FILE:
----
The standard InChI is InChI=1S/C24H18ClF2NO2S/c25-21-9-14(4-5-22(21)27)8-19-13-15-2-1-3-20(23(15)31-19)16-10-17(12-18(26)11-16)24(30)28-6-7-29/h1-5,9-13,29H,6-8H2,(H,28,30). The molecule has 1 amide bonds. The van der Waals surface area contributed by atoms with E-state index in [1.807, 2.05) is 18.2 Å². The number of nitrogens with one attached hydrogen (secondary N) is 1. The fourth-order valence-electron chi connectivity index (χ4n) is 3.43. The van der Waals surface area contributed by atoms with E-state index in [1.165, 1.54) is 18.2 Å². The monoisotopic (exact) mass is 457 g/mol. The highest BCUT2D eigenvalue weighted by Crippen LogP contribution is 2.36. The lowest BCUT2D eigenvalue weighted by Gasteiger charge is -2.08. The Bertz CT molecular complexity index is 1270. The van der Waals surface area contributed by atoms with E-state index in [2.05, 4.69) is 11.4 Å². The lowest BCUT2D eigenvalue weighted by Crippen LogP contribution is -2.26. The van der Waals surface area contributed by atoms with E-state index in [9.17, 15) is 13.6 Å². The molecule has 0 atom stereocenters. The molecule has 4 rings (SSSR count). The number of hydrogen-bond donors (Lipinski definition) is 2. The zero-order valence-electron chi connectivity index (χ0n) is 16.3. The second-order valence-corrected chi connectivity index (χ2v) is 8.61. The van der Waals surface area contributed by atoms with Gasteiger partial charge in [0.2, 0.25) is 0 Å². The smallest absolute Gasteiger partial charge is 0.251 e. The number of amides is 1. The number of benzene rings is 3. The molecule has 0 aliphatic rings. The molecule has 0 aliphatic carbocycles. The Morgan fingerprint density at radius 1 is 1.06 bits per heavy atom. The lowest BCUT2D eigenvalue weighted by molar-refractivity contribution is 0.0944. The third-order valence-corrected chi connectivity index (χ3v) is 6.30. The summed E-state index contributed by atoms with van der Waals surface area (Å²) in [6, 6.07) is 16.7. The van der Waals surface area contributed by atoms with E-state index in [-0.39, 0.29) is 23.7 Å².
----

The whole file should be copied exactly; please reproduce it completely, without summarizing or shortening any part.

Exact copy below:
The standard InChI is InChI=1S/C24H18ClF2NO2S/c25-21-9-14(4-5-22(21)27)8-19-13-15-2-1-3-20(23(15)31-19)16-10-17(12-18(26)11-16)24(30)28-6-7-29/h1-5,9-13,29H,6-8H2,(H,28,30). The molecule has 1 amide bonds. The van der Waals surface area contributed by atoms with E-state index in [1.807, 2.05) is 18.2 Å². The number of nitrogens with one attached hydrogen (secondary N) is 1. The fourth-order valence-electron chi connectivity index (χ4n) is 3.43. The van der Waals surface area contributed by atoms with E-state index in [1.165, 1.54) is 18.2 Å². The monoisotopic (exact) mass is 457 g/mol. The highest BCUT2D eigenvalue weighted by Crippen LogP contribution is 2.36. The lowest BCUT2D eigenvalue weighted by Gasteiger charge is -2.08. The Bertz CT molecular complexity index is 1270. The van der Waals surface area contributed by atoms with E-state index in [2.05, 4.69) is 11.4 Å². The lowest BCUT2D eigenvalue weighted by Crippen LogP contribution is -2.26. The van der Waals surface area contributed by atoms with E-state index in [9.17, 15) is 13.6 Å². The molecule has 0 atom stereocenters. The molecule has 4 rings (SSSR count). The number of hydrogen-bond donors (Lipinski definition) is 2. The zero-order valence-electron chi connectivity index (χ0n) is 16.3. The second-order valence-corrected chi connectivity index (χ2v) is 8.61. The van der Waals surface area contributed by atoms with Gasteiger partial charge in [0.2, 0.25) is 0 Å². The smallest absolute Gasteiger partial charge is 0.251 e. The number of amides is 1. The number of benzene rings is 3. The molecule has 0 aliphatic rings. The molecule has 0 aliphatic carbocycles. The Morgan fingerprint density at radius 1 is 1.06 bits per heavy atom. The lowest BCUT2D eigenvalue weighted by molar-refractivity contribution is 0.0944. The third-order valence-corrected chi connectivity index (χ3v) is 6.30. The summed E-state index contributed by atoms with van der Waals surface area (Å²) in [6, 6.07) is 16.7. The van der Waals surface area contributed by atoms with E-state index in [-0.39, 0.29) is 23.7 Å².